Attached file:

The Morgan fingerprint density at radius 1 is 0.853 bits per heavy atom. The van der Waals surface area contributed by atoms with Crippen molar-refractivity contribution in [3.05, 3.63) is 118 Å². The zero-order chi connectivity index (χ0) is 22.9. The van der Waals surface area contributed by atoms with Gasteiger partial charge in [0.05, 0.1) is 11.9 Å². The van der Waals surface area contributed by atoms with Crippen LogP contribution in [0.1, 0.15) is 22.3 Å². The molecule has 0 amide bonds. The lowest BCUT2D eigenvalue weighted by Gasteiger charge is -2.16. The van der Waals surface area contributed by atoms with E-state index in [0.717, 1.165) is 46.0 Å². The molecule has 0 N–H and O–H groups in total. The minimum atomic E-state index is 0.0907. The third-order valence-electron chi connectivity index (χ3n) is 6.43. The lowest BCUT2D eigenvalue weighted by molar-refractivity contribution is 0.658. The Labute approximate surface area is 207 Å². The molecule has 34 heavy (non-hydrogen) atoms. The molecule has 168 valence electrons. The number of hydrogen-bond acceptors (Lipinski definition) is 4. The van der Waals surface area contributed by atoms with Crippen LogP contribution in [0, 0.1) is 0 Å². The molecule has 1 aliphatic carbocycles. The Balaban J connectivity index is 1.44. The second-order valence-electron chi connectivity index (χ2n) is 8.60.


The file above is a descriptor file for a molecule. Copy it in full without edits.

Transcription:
The Morgan fingerprint density at radius 1 is 0.853 bits per heavy atom. The van der Waals surface area contributed by atoms with Crippen molar-refractivity contribution in [3.05, 3.63) is 118 Å². The zero-order chi connectivity index (χ0) is 22.9. The van der Waals surface area contributed by atoms with Gasteiger partial charge in [0.05, 0.1) is 11.9 Å². The van der Waals surface area contributed by atoms with Crippen LogP contribution in [0.1, 0.15) is 22.3 Å². The molecule has 0 amide bonds. The lowest BCUT2D eigenvalue weighted by Gasteiger charge is -2.16. The van der Waals surface area contributed by atoms with E-state index in [0.717, 1.165) is 46.0 Å². The molecule has 0 N–H and O–H groups in total. The minimum atomic E-state index is 0.0907. The third-order valence-electron chi connectivity index (χ3n) is 6.43. The lowest BCUT2D eigenvalue weighted by molar-refractivity contribution is 0.658. The Labute approximate surface area is 207 Å². The molecule has 34 heavy (non-hydrogen) atoms. The molecule has 168 valence electrons. The number of hydrogen-bond acceptors (Lipinski definition) is 4. The van der Waals surface area contributed by atoms with Crippen LogP contribution in [0, 0.1) is 0 Å². The molecule has 1 aliphatic carbocycles. The Balaban J connectivity index is 1.44. The second-order valence-electron chi connectivity index (χ2n) is 8.60.